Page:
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'Hussein' sends paparazzi on special ops mission

Us Weekly's Ken Baker defends photographers we love to hate in a satirical novel.

October 12, 2005|Chris Lee | Special to The Times

Christina Aguilera wouldn't pull over.

Nevermind that a crowd of scene makers and boldfaced names including Donald Trump, Hilary Duff and Jeremy Piven had already crammed into Hollywood's club LAX as guests of Us Weekly's "Young Hollywood Hot 20" party. And nevermind that Ken Baker, the magazine's West Coast executive editor, who was overseeing VIP arrivals on that evening, makes it his business to fill Us Weekly's pages with salacious details and candid pictures of many of these celebrities' guarded lives. Aguilera's main worry at that moment was of being upstaged. Her limo circled the block for nearly half an hour as her publicist furiously text-messaged Baker in an attempt to seize the limelight -- in other words, to time Aguilera's arrival after Paris Hilton's.

"You don't go to journalism school to become a traffic cop for famous people," Baker said, just as Hilton roared into view in her Ferrari Spider, prompting a paparazzi stampede one evening last month. "The glitzy events and celeb wrangling is about 1% of my job."

Yet here he is, earning a six-figure salary chronicling the nonstop bonfire of celebrity vanities that has made the celeb magazine genre one of the most lucrative -- and crowded -- branches of publishing amid an industrywide slump.

Baker, 35, has been covering the beat since 1996. His musings on the insider machinations of Hollywood -- and specifically what he calls "fabloid journalism" -- infuse his first novel, "Hollywood Hussein." Published last week by Verona Publishing Inc., a small, independent Minnesota imprint, the political satire tells the story of a thirtysomething celebrity journalist who is reluctantly conscripted by the National Security Agency to help capture Saddam Hussein in Iraq with the help of some hard-charging paparazzi.

"Hussein" wound up at Verona Publishing after being rejected by the top publishers in New York, several of whom wanted Baker to change the book's first-person "documentary film" narrative format. Unwilling to make the changes, the author considered self-publishing "Hussein" before ironing out an unusual deal with the small press for which he will take almost 50% of the book's net profits.

Although the paperback has yet to crack any bestseller lists and won't likely prompt any literary hosannas, earlier this week the production company the Idea Factory optioned "Hussein" for television. And the book has become cocktail party conversation since the New York Post's gossip column, Page Six, heralded it as a kind of "The Devil Wears Prada" for the celebrity magazine world.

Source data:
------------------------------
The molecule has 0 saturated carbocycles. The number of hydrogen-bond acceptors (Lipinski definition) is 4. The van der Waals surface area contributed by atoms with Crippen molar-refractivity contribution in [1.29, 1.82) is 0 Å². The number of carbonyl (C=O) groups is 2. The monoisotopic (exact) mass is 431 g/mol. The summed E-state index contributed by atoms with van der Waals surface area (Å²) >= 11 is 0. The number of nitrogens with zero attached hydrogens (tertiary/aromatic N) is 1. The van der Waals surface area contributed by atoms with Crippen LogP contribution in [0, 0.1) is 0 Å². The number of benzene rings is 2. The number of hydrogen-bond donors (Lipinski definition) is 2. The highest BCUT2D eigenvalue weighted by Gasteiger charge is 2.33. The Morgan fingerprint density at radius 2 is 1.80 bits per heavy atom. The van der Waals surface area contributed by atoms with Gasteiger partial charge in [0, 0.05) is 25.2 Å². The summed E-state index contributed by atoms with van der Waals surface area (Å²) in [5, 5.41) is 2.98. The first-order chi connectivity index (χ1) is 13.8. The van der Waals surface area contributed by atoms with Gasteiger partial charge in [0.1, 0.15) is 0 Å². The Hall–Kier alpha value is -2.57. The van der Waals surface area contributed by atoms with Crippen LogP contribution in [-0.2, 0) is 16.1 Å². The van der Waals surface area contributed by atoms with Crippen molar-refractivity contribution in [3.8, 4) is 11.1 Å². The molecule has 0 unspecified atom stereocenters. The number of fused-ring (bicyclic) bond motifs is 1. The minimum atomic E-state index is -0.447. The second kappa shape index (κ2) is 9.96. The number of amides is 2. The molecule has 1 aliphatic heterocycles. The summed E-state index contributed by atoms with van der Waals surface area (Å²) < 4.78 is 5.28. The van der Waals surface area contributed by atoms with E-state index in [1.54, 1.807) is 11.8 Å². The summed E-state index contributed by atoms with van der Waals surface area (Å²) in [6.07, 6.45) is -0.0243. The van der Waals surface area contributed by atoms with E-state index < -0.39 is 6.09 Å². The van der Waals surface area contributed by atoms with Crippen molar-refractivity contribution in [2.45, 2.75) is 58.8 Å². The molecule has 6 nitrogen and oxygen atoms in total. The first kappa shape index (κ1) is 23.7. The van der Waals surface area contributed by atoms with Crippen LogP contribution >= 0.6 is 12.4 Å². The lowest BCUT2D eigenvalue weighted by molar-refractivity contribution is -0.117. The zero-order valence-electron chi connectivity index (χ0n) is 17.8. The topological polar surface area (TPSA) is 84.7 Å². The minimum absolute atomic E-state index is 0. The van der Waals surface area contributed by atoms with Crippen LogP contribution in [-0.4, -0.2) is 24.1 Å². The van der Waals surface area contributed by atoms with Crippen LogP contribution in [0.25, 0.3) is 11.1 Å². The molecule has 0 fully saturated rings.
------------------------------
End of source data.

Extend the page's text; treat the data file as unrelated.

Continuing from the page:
With its "lad-lit" sensibility and self-consciously slapstick tone, "Hussein" has prompted a guessing game among the chattering class about the true identities of certain characters -- particularly the Machiavellian fabloid editor, Tom Peppers. He utters lines of dialogue such as "Power is an aphrodisiac" and, while contemplating having an affair with an employee, admits: "Being somebody's boss never stopped me before."

At a time when paparazzo tactics are viewed as dangerously invasive, when Gov. Arnold Schwarzenegger recently signed a bill tripling the financial penalties a famous person can win from paparazzi if assaulted during a photo shoot, "Hussein" makes a strident, if ironic, defense for the aggressive photographers.

Actually, it goes further than that. "Hussein" refers to the paparazzi variously as "heroes," "truth tellers" and "the last remaining symbols of truth, justice and the American way." In the book, Peppers asks, "What group more symbolizes the Constitution in action than photographers breaking down the artifice of propaganda by snapping images of public people in real situations?"

Although Baker insists that he feels "conflicted" about their confrontational methods, he may be alone in feeling the paparazzi deserve credit for a job well done. What's more, he suggests, their actions are fueled by the public's seemingly insatiable demand for every tidbit about the celebrities they love, and love to hate.

Though many would see it as preposterous, Baker insists that the plotline of "Hollywood Hussein" isn't all that far-fetched.

"There's a lot of vitriol directed toward the paparazzi," said Baker. "But everyone wants to see the results of what they do, to look at pictures of Britney [Spears] looking humongous during her last days of pregnancy. They don't want to think about what it takes to get that image. No one's captured the magnitude of what these people are doing. The level of sophistication of their information-gathering abilities, the dedication to their trade -- it's not such a stretch that they could actually find Saddam."

Baker is a frequent commentator on E! Entertainment Television, "Entertainment Tonight" and "Extra" -- precisely because of such grandiloquent statements. He's a native of Buffalo, N.Y., and a graduate of Columbia University's prestigious journalism school. He got his start as a desk assistant for ABC News in Washington, D.C.

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